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Kunstformen der Natur (1904) by Ernst Haeckel
Kunstformen der Natur (1904) by Ernst Haeckel

Hematophagy (sometimes spelled haematophagy or hematophagia) is the practice by certain animals of feeding on blood (from the Greek words αἷμα haima "blood" and φάγειν phagein "to eat"). Since blood is a fluid tissue rich in nutritious proteins and lipids that can be taken without great effort, hematophagy has evolved as a preferred form of feeding for many small animals, such as worms and arthropods. Some intestinal nematodes, such as Ancylostomids, feed on blood extracted from the capillaries of the gut, and about 75 percent of all species of leeches (e.g., Hirudo medicinalis), a free-living worm, are hematophagous. Some fish, such as lampreys and candirus, and mammals, especially the vampire bats, and birds, such as the vampire finches, hood mockingbirds, the Tristan thrush, and oxpeckers also practise hematophagy.

Mechanism and evolution

These hematophagous animals have mouth parts and chemical agents for penetrating vascular structures in the skin of hosts, mostly of mammals, birds, and fish. This type of feeding is known as phlebotomy (from the Greek words, phleps "vein" and tomos "cutting").

Once phlebotomy is performed (in most insects by a specialized fine hollow "needle," the proboscis, which perforates skin and capillaries; in bats by sharp incisor teeth that act as a razor to cut the skin), blood is acquired either by sucking action directly from the veins or capillaries, from a pool of escaped blood, or by lapping (again, in bats). To overcome natural hemostasis (blood coagulation), vasoconstriction, inflammation, and pain sensation in the host, hematophagous animals have evolved hembiochemical solutions, in their saliva for instance, that they pre-inject—and anesthesia and capillary dilation have evolved in some hematophagous species. Scientists have developed anticoagulant medicines from studying substances in the saliva of several hematophagous species, such as leeches (hirudin).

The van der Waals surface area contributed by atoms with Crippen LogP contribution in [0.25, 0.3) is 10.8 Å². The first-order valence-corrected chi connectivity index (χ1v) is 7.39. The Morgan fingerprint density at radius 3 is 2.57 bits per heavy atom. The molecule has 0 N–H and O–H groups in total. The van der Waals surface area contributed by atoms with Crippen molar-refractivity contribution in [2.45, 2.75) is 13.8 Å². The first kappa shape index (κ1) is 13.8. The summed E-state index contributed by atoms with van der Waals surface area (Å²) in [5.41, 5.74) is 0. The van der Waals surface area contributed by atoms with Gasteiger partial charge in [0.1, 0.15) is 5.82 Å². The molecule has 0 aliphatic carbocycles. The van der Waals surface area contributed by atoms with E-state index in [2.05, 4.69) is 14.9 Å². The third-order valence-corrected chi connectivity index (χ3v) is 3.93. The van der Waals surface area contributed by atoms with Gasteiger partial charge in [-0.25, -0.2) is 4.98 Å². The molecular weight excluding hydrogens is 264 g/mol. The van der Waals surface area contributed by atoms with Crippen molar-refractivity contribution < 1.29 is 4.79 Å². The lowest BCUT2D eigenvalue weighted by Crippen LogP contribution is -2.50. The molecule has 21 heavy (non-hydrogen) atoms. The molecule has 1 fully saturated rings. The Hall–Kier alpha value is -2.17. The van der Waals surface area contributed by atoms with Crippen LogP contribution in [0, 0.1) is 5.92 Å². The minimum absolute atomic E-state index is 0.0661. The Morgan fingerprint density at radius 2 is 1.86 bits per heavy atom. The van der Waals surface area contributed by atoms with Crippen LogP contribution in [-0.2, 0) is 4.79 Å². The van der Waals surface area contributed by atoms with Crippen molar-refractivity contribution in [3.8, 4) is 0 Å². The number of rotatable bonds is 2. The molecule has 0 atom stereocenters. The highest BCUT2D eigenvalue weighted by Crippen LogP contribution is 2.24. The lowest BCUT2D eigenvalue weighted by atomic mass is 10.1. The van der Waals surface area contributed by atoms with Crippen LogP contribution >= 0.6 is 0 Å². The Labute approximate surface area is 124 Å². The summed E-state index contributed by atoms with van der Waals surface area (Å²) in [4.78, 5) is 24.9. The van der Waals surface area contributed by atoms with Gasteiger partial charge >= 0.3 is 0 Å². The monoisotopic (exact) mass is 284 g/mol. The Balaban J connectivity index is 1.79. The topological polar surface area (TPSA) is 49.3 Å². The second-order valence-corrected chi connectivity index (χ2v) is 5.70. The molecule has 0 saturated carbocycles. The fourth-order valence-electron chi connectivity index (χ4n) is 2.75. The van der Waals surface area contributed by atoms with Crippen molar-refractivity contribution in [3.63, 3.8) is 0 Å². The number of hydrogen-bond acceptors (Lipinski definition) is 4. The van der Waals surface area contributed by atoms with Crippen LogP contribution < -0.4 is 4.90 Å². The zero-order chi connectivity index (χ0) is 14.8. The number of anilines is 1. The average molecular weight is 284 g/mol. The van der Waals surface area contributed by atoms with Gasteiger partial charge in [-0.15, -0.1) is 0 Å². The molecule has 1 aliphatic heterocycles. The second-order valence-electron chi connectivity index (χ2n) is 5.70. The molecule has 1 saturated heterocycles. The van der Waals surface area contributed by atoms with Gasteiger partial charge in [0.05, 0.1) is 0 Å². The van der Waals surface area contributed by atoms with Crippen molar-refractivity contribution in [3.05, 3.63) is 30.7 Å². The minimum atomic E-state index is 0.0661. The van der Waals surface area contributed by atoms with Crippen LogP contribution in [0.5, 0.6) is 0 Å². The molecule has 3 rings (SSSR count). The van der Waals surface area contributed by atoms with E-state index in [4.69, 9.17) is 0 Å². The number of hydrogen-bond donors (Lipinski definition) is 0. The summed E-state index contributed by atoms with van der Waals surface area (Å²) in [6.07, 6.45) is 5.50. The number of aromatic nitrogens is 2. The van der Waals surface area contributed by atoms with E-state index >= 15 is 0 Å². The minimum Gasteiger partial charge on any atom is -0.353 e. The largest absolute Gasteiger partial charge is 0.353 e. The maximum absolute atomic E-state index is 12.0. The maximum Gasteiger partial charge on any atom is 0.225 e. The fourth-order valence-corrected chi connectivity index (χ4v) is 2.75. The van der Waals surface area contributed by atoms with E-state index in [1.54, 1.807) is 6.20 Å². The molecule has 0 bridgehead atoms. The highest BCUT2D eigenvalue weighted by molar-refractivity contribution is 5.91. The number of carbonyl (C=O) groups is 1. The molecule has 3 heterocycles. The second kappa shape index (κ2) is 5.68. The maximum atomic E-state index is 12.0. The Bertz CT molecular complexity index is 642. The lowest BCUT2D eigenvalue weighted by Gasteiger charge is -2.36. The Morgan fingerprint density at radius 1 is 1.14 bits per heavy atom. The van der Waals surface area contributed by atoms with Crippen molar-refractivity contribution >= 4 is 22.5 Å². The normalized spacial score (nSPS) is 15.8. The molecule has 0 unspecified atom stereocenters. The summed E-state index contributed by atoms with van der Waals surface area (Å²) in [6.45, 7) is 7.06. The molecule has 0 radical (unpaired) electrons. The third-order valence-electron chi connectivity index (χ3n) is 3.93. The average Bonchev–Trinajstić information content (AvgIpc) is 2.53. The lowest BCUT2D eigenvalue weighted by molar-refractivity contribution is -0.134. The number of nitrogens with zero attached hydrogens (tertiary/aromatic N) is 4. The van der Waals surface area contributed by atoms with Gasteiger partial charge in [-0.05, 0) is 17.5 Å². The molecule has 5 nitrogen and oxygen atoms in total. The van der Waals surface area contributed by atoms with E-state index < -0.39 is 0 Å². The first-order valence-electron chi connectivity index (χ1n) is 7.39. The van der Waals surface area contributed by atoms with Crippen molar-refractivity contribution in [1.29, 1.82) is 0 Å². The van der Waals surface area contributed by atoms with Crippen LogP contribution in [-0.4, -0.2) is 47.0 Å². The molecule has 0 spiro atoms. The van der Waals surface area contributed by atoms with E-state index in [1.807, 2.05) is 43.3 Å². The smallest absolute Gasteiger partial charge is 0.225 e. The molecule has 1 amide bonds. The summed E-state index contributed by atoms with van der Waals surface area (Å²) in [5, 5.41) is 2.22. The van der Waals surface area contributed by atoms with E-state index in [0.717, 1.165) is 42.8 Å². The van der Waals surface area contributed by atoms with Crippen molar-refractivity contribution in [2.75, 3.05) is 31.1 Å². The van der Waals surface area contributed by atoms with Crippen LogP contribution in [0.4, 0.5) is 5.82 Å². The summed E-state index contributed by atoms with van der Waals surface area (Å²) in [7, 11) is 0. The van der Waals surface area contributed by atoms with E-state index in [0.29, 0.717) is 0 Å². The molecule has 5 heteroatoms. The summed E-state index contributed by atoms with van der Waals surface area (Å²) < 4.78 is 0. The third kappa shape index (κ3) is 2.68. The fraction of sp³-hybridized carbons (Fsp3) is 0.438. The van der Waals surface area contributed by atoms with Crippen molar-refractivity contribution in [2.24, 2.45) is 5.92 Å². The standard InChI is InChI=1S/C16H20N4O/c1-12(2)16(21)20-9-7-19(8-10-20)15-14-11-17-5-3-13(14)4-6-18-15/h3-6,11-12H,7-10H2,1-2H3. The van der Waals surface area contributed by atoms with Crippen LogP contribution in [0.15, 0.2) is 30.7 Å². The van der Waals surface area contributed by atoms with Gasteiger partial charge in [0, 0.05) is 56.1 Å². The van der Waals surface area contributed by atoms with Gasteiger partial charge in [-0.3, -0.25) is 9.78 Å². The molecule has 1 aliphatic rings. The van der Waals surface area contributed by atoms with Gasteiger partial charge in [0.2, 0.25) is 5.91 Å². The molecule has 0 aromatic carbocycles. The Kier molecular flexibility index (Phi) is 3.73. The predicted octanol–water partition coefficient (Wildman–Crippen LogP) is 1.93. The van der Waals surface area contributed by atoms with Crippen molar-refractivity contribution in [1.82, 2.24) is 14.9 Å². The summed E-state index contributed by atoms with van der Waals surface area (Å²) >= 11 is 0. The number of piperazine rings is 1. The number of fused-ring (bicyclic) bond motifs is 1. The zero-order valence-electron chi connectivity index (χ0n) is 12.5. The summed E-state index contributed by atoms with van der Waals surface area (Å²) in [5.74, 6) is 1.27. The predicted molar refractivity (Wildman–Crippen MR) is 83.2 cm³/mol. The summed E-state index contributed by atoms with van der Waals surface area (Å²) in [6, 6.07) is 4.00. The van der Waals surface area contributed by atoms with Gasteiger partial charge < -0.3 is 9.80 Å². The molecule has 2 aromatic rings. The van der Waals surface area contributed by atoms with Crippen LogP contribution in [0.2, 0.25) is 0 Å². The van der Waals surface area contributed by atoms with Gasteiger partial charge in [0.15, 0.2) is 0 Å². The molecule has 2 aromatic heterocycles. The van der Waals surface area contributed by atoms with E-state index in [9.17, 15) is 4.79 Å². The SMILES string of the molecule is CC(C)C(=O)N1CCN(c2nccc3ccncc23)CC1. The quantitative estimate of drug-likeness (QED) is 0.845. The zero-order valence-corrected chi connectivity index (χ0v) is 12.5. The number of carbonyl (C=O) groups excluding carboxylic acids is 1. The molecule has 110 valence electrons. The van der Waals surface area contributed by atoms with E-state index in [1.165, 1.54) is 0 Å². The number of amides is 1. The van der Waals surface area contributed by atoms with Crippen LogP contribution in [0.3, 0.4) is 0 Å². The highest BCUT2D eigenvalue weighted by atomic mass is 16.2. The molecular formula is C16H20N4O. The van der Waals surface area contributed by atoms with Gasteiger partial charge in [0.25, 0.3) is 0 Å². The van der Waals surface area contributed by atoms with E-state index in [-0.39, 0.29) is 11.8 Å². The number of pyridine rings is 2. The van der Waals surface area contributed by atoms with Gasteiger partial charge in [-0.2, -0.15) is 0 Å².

Hematophagy is classified as either obligatory or facultative. Obligatory hematophagous animals cannot survive on any other food. Examples include Rhodnius prolixus, a South American assassin bug, and Cimex lectularius, the human bed bug. Facultative hematophages, meanwhile, acquire at least some portion of their nutrition from non-blood sources in at least one of the sexually mature forms. Examples of this include many mosquito species, such as Aedes aegypti, whose males feed on pollen and fruit juice (only) while the females survive strictly by feeding on mammalian blood. In anautogenous species, the female can survive without blood, but must consume blood in order to produce eggs (obligatory hematophages are by definition also anautogenous).

As a feeding practice, hematophagy has evolved independently in a number of arthropod, annelid, nematode and mammalian taxa. For example, Diptera (insects with two wings, such as flies) have eleven families with hematophagous habits (more than half of the 19 hematophagous arthropod taxa). About 14,000 species of arthropods are hematophagous, even including some genera that were not previously thought to be, such as moths of the genus Calyptra. Several complementary biological adaptations for locating the hosts (usually in the dark, as most hematophagous species are nocturnal and silent to avoid detection) have also evolved, such as special physical or chemical detectors for sweat components, CO2, heat, light, movement, etc.

See also

Unless indicated otherwise, the text in this article is either based on Wikipedia article "Hematophagy" or another language Wikipedia page thereof used under the terms of the GNU Free Documentation License; or on original research by Jahsonic and friends. See Art and Popular Culture's copyright notice.

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